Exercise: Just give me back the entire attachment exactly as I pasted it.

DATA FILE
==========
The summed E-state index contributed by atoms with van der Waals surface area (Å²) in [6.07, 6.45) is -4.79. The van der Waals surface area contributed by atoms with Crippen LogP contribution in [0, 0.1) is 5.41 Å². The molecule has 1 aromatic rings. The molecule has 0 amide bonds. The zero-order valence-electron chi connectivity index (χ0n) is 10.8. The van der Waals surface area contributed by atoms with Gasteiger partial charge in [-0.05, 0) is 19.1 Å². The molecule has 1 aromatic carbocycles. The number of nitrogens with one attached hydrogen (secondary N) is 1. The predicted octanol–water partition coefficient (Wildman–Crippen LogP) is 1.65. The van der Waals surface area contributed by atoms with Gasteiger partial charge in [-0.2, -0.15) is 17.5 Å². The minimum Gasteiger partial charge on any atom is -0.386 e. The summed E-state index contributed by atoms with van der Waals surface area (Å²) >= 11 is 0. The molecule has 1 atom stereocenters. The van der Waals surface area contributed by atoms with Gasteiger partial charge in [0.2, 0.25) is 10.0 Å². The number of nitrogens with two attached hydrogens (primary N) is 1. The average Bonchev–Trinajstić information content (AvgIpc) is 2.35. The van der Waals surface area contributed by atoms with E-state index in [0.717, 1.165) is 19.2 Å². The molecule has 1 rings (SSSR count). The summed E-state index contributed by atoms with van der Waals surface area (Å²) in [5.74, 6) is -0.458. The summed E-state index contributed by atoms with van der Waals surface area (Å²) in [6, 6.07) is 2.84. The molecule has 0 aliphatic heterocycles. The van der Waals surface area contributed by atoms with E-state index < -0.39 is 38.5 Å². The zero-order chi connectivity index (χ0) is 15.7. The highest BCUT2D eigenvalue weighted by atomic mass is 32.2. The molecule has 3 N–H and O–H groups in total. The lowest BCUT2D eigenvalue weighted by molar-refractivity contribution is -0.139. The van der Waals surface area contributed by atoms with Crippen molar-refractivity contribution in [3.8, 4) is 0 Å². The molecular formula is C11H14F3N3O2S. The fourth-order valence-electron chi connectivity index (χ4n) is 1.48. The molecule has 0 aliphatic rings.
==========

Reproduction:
The summed E-state index contributed by atoms with van der Waals surface area (Å²) in [6.07, 6.45) is -4.79. The van der Waals surface area contributed by atoms with Crippen LogP contribution in [0, 0.1) is 5.41 Å². The molecule has 1 aromatic rings. The molecule has 0 amide bonds. The zero-order valence-electron chi connectivity index (χ0n) is 10.8. The van der Waals surface area contributed by atoms with Gasteiger partial charge in [-0.05, 0) is 19.1 Å². The molecule has 1 aromatic carbocycles. The number of nitrogens with one attached hydrogen (secondary N) is 1. The predicted octanol–water partition coefficient (Wildman–Crippen LogP) is 1.65. The van der Waals surface area contributed by atoms with Gasteiger partial charge in [-0.2, -0.15) is 17.5 Å². The minimum Gasteiger partial charge on any atom is -0.386 e. The summed E-state index contributed by atoms with van der Waals surface area (Å²) >= 11 is 0. The molecule has 1 atom stereocenters. The van der Waals surface area contributed by atoms with Gasteiger partial charge in [0.2, 0.25) is 10.0 Å². The number of nitrogens with two attached hydrogens (primary N) is 1. The average Bonchev–Trinajstić information content (AvgIpc) is 2.35. The van der Waals surface area contributed by atoms with E-state index in [0.717, 1.165) is 19.2 Å². The molecule has 1 rings (SSSR count). The summed E-state index contributed by atoms with van der Waals surface area (Å²) in [5.74, 6) is -0.458. The summed E-state index contributed by atoms with van der Waals surface area (Å²) in [6, 6.07) is 2.84. The molecule has 0 aliphatic heterocycles. The van der Waals surface area contributed by atoms with E-state index < -0.39 is 38.5 Å². The zero-order chi connectivity index (χ0) is 15.7. The highest BCUT2D eigenvalue weighted by atomic mass is 32.2. The molecule has 3 N–H and O–H groups in total. The lowest BCUT2D eigenvalue weighted by molar-refractivity contribution is -0.139. The van der Waals surface area contributed by atoms with Crippen molar-refractivity contribution in [3.8, 4) is 0 Å². The molecular formula is C11H14F3N3O2S. The fourth-order valence-electron chi connectivity index (χ4n) is 1.48. The molecule has 0 aliphatic rings.